Guest post by Dr. Dave Winkler of the Naval Historical Foundation.
The Naval War College’s multi-million dollar war-gaming facility takes advantage of the latest technologies to add realism to the scenarios. However, war-gaming at Newport harks back to an era long before computers where participants walked over large table-tops to move miniature fleets of varying colors. Before World War II, the Imperial Japanese Navy was Orange.
Of course Japan also conducted large sea-battle simulations against its potential cross-Pacific foe. Strongly influenced by their naval victories against the Russians in 1905, the Japanese naval leadership envisioned a “Decisive Battle” strategy. Japanese war gamers steamed the U.S. Navy across the Pacific to defend the Philippines and challenge the Japanese Combined Fleet. Japanese planners believed that through attrition tactics using submarines, destroyer flotillas, and aircraft, the American battle line could be severely weakened before arriving in the vicinity of Japan. Operating close to home waters, Japanese battleships would strike the coup de grace against the exhausted Americans.
Various versions of “War Plan Orange” actually did envision an American naval dash across the Pacific. However, logistics worried the Navy’s planners. For example, the 1917 version of the plan called for the availability of 494 colliers or tankers to fuel the Navy’s warships. Still, advocates for the cross-Pacific dash, labeled “Thrusters” by historian Edward S. Miller, believed Americans would become disillusioned with a long conflict and hence a lunge into the heart of the Japanese Empire would bring the war to a swift conclusion. The “con” group, dubbed “Cautionaries” by Miller, pushed for a more deliberate advance, countering that the swift conclusion forecast by the Thrusters might not be advantageous to America.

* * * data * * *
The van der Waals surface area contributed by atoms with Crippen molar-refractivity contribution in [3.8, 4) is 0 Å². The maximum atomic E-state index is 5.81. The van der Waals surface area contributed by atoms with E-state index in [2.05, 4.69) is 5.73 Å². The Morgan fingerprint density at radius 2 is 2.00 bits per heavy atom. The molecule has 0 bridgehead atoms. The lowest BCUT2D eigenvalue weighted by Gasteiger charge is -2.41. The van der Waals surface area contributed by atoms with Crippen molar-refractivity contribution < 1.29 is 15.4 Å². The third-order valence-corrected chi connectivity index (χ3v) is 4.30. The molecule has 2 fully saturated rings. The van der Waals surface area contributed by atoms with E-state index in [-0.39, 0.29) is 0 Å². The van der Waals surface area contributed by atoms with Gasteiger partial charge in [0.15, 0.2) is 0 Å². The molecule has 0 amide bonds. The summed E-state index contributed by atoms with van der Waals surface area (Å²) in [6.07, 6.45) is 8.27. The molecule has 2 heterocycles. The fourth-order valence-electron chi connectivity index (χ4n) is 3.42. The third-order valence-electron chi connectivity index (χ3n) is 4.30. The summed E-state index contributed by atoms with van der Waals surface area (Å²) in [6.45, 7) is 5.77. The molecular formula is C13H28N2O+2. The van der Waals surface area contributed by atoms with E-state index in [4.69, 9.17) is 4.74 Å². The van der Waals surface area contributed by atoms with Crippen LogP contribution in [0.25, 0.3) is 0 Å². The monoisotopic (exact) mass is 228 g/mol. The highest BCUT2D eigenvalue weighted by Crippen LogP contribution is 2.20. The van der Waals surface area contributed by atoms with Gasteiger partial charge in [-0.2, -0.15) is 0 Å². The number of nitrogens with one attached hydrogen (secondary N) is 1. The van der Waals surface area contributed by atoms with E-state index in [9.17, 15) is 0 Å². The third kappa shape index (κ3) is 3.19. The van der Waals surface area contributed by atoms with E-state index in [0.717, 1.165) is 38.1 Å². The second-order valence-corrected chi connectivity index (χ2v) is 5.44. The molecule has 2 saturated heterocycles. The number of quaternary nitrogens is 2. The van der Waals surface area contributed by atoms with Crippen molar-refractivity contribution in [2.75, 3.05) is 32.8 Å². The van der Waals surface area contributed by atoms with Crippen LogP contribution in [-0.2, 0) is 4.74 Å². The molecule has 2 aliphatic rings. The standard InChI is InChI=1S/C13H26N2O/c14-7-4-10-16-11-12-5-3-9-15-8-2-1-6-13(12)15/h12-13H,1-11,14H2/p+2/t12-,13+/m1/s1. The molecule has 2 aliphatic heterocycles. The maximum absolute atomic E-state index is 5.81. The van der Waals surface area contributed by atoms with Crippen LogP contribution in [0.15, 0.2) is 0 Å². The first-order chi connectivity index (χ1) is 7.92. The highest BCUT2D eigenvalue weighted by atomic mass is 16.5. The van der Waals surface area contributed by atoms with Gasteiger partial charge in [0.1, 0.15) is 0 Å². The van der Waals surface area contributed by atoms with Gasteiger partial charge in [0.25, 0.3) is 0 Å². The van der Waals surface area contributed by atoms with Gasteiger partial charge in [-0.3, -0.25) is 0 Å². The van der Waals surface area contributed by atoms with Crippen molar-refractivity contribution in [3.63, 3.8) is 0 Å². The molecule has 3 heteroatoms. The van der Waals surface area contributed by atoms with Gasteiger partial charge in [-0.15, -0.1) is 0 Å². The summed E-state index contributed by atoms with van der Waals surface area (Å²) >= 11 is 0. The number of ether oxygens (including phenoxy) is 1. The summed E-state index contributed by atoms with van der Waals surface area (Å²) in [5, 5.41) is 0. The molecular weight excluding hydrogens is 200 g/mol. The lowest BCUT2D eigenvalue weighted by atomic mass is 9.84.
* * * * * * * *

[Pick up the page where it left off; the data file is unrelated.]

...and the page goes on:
The naval dash strategy was tested repeatedly within the war-gaming hall at Newport with results that could have only pleased the Japanese had they been present to observe. In the wake of a 1933 war game, which ravaged much of the Navy’s battleline, the academics at the Naval War College projected a strategy of containing Japanese offensive actions to the Western Pacific while America built up its offensive forces. The forecast projected a four to five year struggle.
Despite the foreboding projections sent down from Newport, Navy planners in Washington, DC, retained the dash as part of War Plan Orange right up to 7 December 1941. Of course the Japanese attack preempted the execution of this portion of the strategy. However, the strategic thinking conducted at the Naval War College during the 1920s and 30s enabled the Navy’s leaders to overcome early setbacks to implement a credible war plan. Admiral Chester W. Nimitz, reflecting about the Naval War College after the war, said “…nothing that happened during the war was a surprise…except the kamikaze.”
Sources: John Prados, Combined Fleet Decoded: The Secret History of American Intelligence and the Japanese Navy in World War II; and Edward S. Miller War Plan Orange.